After I wrote my previous “Prayer is irreverent” post I came across a wonderful passage written by Abraham Lincoln in 1862, a meditation on the divine will. It begins like this:
The will of God prevails. In great contests each party claims to act in accordance with the will of God. Both may be, and one must be, wrong. God cannot be for and against the same thing at the same time. In the present civil war it is quite possible that God's purpose is something different from the purpose of either party.
Contrast these elevated and subtle sentiments with our current president’s utterances. This is what Bush was reported to have said at a meeting in 2003 with the Palestinian Authority prime minister: “God told me to strike at al Qaeda and I struck them, and then he instructed me to strike at Saddam [Hussein], which I did, and now I am determined to solve the problem in the Middle East.”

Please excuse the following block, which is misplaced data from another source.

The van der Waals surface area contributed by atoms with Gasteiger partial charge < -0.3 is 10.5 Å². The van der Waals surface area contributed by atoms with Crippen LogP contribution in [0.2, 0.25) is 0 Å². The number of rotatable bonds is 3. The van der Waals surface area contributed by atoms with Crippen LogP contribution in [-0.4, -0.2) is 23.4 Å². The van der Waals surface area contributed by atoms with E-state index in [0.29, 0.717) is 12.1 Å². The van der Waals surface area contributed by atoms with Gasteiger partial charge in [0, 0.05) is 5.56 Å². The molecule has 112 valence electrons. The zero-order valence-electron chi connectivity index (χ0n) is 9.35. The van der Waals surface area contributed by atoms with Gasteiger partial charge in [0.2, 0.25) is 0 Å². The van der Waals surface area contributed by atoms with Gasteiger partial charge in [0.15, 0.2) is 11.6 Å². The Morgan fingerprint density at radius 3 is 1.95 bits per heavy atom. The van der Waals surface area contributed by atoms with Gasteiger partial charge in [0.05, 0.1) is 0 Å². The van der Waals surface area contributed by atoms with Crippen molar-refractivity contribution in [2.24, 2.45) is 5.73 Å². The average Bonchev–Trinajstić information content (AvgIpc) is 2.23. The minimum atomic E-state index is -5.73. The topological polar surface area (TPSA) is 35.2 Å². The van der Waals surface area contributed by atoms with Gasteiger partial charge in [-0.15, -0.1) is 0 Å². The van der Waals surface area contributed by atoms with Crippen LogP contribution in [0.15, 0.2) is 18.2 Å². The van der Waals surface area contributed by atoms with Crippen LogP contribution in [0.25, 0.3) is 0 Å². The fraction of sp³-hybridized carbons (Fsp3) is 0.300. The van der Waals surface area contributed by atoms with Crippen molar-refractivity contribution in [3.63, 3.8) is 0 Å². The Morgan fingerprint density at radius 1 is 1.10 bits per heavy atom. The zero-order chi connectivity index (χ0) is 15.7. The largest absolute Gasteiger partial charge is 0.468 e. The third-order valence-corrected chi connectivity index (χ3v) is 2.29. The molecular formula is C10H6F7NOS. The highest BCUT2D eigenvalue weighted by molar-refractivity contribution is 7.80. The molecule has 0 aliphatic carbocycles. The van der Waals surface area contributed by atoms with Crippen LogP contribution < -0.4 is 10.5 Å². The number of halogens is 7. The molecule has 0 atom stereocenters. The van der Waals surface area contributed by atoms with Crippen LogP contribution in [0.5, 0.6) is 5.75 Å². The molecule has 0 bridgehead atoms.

Lincoln felt that the will of God prevails and neither side in a conflict could justifiably claim God was on their side. Bush feels that God is talking to him and wants him to attack Al Qaeda and Iraq.
If a murderer said that God had told them to kill people, he or she would be eligible for an insanity defense. But in Bush’s case, this made him eligible to be re-elected president of the United States.
I look forward to the day when, in order to be elected, a political candidate has to assure voters that he or she isn’t hearing messages from God. This would give us saner leadership, that’s for sure.